At the beginning of World War II, many of the League’s councils ceased to exist because their members volunteered or were drafted into the armed services. By the end of the war, LULAC councils were revived with the return of Hispanic veterans who had constituted the core of activists destined to renew the fight for equal civil rights. For a period of fifteen years post–World War II, the organization conducted a series of lawsuits, petitioned local governments, and mobilized the Latino vote to challenge discriminatory practices in America’s Southwest. Along with another organization, the American GI Forum, LULAC was at the forefront of civil rights for Hispanic Americans in the post–World War II years.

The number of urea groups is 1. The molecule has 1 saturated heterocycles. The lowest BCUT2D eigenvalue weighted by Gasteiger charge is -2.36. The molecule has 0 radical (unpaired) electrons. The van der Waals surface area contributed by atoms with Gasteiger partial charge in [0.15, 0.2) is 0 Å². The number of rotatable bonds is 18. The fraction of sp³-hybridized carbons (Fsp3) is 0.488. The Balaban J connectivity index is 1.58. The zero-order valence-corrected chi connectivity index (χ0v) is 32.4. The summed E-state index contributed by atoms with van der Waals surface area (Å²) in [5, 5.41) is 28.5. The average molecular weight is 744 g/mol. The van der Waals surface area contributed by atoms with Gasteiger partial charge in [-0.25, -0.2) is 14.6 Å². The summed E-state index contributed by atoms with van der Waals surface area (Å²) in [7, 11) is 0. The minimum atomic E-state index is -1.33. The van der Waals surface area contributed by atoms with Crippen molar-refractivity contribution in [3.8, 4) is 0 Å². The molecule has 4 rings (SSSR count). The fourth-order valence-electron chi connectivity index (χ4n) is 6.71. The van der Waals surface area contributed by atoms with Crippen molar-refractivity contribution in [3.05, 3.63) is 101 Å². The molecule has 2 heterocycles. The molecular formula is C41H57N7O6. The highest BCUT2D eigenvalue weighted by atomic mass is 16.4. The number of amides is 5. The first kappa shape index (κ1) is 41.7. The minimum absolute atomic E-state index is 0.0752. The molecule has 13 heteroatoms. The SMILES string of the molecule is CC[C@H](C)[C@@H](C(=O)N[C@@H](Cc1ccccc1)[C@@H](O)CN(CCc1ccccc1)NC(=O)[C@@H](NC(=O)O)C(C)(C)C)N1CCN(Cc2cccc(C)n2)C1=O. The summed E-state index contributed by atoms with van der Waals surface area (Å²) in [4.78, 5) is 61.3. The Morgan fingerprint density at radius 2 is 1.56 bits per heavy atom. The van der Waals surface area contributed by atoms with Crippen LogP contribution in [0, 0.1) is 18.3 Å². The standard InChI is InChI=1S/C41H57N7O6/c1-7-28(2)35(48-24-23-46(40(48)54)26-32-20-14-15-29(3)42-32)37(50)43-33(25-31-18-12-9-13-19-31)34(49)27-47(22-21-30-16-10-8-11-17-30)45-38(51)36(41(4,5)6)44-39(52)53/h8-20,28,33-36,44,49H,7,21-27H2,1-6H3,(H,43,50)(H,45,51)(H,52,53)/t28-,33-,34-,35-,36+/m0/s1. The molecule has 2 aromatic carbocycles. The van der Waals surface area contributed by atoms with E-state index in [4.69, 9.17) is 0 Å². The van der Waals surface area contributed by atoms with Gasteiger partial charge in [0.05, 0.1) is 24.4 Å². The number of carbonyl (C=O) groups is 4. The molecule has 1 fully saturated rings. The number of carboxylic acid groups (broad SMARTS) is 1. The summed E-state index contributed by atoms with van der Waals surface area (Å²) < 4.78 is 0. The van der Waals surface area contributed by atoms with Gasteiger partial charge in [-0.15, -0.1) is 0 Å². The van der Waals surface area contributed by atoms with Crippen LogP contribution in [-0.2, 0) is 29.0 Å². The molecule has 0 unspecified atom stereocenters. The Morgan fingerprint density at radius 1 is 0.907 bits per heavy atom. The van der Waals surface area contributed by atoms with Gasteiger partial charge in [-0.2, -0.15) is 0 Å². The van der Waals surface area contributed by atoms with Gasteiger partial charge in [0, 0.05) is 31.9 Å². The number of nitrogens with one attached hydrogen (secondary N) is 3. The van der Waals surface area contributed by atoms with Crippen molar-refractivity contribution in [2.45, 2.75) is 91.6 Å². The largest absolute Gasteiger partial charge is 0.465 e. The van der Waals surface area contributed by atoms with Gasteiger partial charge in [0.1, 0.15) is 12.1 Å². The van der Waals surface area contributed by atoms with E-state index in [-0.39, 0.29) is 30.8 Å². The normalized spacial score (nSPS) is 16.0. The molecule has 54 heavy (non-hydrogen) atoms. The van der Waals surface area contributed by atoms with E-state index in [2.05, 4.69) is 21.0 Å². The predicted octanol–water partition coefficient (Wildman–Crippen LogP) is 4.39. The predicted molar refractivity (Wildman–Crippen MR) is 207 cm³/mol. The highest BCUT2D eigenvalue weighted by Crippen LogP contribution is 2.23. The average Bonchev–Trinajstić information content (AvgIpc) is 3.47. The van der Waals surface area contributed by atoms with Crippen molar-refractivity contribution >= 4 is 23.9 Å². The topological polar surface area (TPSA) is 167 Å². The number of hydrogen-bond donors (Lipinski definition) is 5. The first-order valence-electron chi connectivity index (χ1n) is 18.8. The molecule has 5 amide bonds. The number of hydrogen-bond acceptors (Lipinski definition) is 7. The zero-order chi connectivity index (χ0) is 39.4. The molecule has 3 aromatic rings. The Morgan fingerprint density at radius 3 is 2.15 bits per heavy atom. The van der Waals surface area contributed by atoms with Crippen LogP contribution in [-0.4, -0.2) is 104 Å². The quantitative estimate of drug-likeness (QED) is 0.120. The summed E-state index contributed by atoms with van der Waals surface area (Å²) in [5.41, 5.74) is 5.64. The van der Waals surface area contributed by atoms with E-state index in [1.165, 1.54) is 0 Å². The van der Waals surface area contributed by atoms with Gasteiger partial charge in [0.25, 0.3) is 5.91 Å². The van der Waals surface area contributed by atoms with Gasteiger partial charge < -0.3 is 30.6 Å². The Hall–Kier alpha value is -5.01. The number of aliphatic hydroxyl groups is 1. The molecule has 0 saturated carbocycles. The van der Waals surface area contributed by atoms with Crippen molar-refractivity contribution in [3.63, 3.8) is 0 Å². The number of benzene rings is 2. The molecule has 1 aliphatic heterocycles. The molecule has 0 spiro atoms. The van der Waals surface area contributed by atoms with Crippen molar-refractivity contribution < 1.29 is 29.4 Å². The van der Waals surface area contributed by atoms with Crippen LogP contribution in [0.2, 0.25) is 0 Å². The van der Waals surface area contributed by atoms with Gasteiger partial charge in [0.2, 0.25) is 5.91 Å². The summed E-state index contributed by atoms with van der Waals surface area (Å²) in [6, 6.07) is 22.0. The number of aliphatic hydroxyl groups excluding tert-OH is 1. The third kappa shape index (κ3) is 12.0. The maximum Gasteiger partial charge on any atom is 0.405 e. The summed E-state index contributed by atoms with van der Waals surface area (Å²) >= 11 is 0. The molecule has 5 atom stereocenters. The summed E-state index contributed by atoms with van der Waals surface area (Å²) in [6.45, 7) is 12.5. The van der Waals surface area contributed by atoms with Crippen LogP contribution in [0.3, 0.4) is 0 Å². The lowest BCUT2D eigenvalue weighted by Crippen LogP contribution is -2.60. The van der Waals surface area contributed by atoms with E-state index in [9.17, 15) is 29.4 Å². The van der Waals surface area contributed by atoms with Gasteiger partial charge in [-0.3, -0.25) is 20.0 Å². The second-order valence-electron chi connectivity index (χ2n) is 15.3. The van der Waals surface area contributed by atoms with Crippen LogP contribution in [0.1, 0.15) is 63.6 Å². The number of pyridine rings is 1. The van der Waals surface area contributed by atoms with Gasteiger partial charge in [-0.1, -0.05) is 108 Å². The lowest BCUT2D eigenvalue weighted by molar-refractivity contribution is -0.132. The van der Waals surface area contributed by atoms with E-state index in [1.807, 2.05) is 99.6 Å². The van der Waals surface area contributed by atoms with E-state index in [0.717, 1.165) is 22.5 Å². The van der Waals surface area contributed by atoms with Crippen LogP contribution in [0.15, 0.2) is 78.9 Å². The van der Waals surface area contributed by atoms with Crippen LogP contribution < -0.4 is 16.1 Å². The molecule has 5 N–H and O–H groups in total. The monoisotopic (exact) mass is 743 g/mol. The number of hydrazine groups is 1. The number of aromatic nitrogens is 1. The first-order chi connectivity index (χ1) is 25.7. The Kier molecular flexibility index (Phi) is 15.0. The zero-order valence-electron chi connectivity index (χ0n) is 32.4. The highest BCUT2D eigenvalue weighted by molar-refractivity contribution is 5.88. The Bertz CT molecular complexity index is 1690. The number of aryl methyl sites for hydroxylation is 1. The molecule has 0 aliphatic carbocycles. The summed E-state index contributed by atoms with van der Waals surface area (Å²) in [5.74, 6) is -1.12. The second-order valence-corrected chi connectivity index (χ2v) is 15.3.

The League remains, to this day, unique from an organizational perspective, largely because it had two notable mobilization phases, the first in 1929 when LULAC was established, and the second in 1945 after World War II. While World War II decidedly interrupted the group’s work, and most of its councils disbanded, by war’s end Hispanic veterans saw the vast opportunities in a booming United States economy and wanted to participate in the American dream. The period from the end of the war through the late 1950s was a long period of political activism. LULAC’s crusade for civil rights moved forward in concert with a libertarian ethic and a strident antisocialist stand, arguing that discrimination provided an opportunity for propaganda to divide and decimate the country.7 Beginning in the late 1950s LULAC created a series of landmark programs for the Latino community that have themselves become important institutions for the advancement of Hispanics. These include the LULAC’s Little Schools of the 400 created in 1957 to teach basic English words to Hispanic preschoolers. This innovating program was the model used by President Johnson in the creation of the federal Headstart program.